And during the coronavirus pandemic, they’ve become even more important.
There are many reasons to make international payments – here we explain why and where people commonly send money, and how to make payments of your own.
Nearly half of all payments sent outside the UK (48%) are gifts for family members, according to research carried out for HSBC UK.1
These could be to mark festivals such as Chinese New Year, Holi, Vaisakhi and Eid, or for personal celebrations like birthdays, anniversaries or graduations. Gifts are often given with a particular purpose in mind. Common reasons for making international payments include:
putting money into savings outside the UK (15% of all transfers)
to pay utility bills, for example on holiday homes (15%)
to buy investment products such as stocks and shares (15%)
In all, 41% of transfers were made to give financial support to family outside the UK, according to our research. This shows a large number of people are sending money with an emotional connection.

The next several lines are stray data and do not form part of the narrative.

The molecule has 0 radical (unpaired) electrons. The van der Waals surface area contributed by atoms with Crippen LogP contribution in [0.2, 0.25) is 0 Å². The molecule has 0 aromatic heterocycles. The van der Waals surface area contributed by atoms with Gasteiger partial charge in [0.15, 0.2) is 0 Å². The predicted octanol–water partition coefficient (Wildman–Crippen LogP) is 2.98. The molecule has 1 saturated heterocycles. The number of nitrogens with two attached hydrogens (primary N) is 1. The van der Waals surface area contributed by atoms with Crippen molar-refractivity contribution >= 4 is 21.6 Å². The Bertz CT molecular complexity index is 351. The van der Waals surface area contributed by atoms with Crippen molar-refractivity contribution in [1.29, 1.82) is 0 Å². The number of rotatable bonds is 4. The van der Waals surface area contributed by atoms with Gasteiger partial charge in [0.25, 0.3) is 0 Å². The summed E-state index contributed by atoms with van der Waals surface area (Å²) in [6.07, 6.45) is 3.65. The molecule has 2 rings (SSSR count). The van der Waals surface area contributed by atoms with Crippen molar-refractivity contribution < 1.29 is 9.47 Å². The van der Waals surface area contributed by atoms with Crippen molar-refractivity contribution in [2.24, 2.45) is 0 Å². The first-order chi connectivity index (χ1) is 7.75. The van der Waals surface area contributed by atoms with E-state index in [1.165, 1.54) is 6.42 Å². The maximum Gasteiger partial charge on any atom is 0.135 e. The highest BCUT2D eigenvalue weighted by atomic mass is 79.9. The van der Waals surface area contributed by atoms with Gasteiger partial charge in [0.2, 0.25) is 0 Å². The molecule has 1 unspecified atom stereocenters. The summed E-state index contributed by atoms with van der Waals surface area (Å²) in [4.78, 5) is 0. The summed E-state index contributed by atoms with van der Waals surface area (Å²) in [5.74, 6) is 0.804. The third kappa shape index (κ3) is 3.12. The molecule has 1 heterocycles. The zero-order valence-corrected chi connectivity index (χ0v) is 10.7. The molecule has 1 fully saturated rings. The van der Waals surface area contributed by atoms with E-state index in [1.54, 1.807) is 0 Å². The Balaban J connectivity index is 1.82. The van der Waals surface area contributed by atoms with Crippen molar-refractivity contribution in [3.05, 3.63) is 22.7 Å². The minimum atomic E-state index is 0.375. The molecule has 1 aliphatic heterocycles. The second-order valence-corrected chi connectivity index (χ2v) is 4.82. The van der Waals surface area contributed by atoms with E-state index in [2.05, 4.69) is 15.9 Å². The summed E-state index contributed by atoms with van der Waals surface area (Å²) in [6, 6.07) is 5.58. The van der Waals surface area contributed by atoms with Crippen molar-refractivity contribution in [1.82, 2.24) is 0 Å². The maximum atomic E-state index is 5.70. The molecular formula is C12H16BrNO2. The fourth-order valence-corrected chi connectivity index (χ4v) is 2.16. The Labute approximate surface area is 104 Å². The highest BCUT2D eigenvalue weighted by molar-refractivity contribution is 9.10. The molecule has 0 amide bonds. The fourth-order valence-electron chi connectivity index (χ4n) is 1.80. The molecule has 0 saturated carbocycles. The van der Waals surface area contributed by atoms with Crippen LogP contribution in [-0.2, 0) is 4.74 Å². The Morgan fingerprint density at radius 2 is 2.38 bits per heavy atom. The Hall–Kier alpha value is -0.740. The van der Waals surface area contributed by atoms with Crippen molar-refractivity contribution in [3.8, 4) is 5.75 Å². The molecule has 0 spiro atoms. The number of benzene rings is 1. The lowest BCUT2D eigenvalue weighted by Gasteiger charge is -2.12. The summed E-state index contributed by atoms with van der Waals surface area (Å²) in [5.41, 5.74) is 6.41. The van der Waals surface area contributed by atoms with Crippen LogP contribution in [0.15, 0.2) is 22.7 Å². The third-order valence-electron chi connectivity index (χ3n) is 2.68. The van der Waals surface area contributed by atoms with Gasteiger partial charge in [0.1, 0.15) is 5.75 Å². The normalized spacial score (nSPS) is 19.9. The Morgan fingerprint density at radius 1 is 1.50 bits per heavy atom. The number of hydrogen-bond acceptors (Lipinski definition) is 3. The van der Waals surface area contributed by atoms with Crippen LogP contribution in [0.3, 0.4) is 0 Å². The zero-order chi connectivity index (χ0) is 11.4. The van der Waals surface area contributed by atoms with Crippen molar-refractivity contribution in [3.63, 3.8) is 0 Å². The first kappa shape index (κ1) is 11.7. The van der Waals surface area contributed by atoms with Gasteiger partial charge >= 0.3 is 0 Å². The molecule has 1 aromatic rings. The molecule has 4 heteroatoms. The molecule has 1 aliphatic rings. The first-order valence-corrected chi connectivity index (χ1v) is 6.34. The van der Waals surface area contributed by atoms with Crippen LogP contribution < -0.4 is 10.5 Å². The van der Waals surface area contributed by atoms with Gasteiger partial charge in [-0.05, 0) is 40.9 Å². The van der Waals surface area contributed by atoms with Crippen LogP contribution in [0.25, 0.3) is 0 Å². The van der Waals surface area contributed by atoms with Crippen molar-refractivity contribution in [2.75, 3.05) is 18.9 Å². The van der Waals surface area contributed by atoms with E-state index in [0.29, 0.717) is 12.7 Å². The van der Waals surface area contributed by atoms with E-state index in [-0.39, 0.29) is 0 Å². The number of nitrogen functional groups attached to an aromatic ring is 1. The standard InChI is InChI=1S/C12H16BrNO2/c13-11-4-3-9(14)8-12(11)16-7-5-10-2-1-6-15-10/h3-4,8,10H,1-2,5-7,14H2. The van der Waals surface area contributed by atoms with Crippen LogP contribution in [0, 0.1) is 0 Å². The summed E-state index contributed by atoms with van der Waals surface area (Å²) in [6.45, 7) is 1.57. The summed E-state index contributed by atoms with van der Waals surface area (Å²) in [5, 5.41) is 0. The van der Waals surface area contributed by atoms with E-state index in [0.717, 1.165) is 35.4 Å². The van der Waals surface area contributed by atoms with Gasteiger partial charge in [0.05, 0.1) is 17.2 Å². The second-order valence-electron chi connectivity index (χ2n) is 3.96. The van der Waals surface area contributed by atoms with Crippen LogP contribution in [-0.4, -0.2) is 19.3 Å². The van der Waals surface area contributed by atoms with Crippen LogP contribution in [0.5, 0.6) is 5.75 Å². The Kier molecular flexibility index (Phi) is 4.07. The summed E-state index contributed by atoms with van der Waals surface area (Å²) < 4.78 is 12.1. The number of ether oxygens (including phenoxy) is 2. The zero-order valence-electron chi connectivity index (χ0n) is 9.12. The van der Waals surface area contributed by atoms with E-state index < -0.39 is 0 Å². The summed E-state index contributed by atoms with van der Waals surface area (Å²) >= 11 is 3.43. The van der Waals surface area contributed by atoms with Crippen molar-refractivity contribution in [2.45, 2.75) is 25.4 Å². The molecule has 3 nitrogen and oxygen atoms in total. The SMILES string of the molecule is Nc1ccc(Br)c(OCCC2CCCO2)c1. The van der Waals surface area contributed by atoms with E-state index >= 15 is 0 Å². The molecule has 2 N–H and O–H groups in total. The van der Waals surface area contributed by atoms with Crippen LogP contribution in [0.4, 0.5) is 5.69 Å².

The most popular destination for money to be sent is Europe, accounting for more than half of payments (53%). Next most popular are North America and Asia.
People in the UK who make international payments average 6 payments a year, with an average size of £750 (or the local currency equivalent). Higher value transfers are sent more often – on average, 8 times a year.
In India, for example, the local currency equivalent of £750 typically buys a lot more than in the UK. For example, it could be used to buy:
a 149cc scooter
375 cinema tickets
5 smart TVs
a 4-day hotel break
With HSBC, you can log on to online banking to make secure payments to more than 150 countries in 65 currencies. You can now also use the HSBC UK Mobile Banking app to send money to existing payees, If you prefer, you can call us or visit one of our branches to make your international payment. Fees apply.
Our live exchange rates are updated throughout the day Monday to Friday and before the cut-off of 22:00.
Top tip: Send money in the local currency of the receiving country. Why? You’ll lock in your exchange rate so you know up front exactly how much you’re sending.
Find out more about how to make an international payment.